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Yavneh accuses parents of aggressive tactics

    Parents have resorted to "threats and other aggressive tactics" in their attempt to block a Jewish school's proposed change to its admissions procedure, it has been claimed.

    Yavneh College, in Borehamwood, wants to end its feeder school system, a plan which has sparked fierce opposition from families who say their children will be denied places.

    A Yavneh spokesman said parents had threatened legal action and had warned that they would report the school to statutory bodies.

    Aggressive language had been used in correspondence, with some people questioning governors' professional integrity, even suggesting they were criminals, according to the spokesman.

    "It seems that a minority of parents will stop at nothing to place the interests of their own children over other families," he said.

    The result of a consultation carried out by the school is due at the end of the month. Yavneh said pressure from parents would have "no bearing on the final decision".

    The comments came as a group of parents said they had complained to the Department of Education, accusing Yavneh of failing to adhere to the government's school admissions code and its funding agreement. The DfE said it was investigating.

    The group - which represents more than 400 parents of children at the feeder schools likely to be dropped under the proposals - also complained to the Information Commissioner's Office, over data released by the school under a Freedom of Information Request.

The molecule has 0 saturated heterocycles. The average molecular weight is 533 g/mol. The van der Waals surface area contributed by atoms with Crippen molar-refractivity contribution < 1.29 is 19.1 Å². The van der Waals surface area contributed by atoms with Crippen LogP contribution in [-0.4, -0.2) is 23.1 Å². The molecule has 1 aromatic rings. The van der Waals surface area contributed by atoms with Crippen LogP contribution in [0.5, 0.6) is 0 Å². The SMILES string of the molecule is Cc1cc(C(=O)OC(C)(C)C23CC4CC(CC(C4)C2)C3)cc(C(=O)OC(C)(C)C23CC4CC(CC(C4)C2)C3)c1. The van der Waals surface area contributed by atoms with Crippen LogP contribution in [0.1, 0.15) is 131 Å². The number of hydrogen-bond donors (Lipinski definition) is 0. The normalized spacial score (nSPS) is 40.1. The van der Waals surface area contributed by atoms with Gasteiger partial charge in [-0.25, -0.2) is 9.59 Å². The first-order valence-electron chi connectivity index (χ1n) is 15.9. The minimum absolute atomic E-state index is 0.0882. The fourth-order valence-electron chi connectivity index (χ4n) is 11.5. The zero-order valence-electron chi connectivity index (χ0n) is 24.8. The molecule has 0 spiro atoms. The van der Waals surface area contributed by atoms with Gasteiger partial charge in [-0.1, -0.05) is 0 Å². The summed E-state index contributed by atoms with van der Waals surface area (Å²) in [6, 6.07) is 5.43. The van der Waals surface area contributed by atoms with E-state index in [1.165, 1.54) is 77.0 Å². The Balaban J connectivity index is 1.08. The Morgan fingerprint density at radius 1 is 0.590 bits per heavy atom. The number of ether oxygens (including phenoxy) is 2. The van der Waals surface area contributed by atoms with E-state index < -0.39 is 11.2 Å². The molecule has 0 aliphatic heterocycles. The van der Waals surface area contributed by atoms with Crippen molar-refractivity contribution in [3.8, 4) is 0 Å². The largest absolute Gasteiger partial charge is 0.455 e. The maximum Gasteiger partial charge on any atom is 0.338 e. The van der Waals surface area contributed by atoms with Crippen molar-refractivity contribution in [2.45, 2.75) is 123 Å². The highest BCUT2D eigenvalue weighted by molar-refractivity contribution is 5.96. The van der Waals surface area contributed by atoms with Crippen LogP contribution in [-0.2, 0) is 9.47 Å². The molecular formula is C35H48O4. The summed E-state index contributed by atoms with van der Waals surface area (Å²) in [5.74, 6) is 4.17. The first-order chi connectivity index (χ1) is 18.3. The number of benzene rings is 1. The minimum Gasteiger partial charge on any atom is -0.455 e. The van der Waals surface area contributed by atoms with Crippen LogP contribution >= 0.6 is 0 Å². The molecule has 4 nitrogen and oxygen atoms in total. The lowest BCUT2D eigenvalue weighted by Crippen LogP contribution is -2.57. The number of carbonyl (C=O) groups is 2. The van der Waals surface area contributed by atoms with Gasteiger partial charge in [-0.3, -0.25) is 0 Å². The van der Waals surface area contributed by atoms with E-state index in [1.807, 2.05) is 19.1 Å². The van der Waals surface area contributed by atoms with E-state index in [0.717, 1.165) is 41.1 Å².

The group claimed the school failed to provide the data it asked for.

    Yavneh released two sets of figures last month, showing the likely effect of the plan on admissions.

    The parents' claimed the numbers were misleading and did not include specific cases of children who would have lost their places under the plan.

    The school said the parents' interpretation was based on a misunderstanding of the figures.

    The group's spokesperson said: "We told the school we know the table is wrong. We knew the names of pupils who came from areas that were not mentioned in the figures. We asked the school to confirm these cases and they refused.

    "They make their decision based on impact analysis. Their impact analysis is clearly wrong and they just don't care."

    Listen to the JC Podcast Education Special on school admissions

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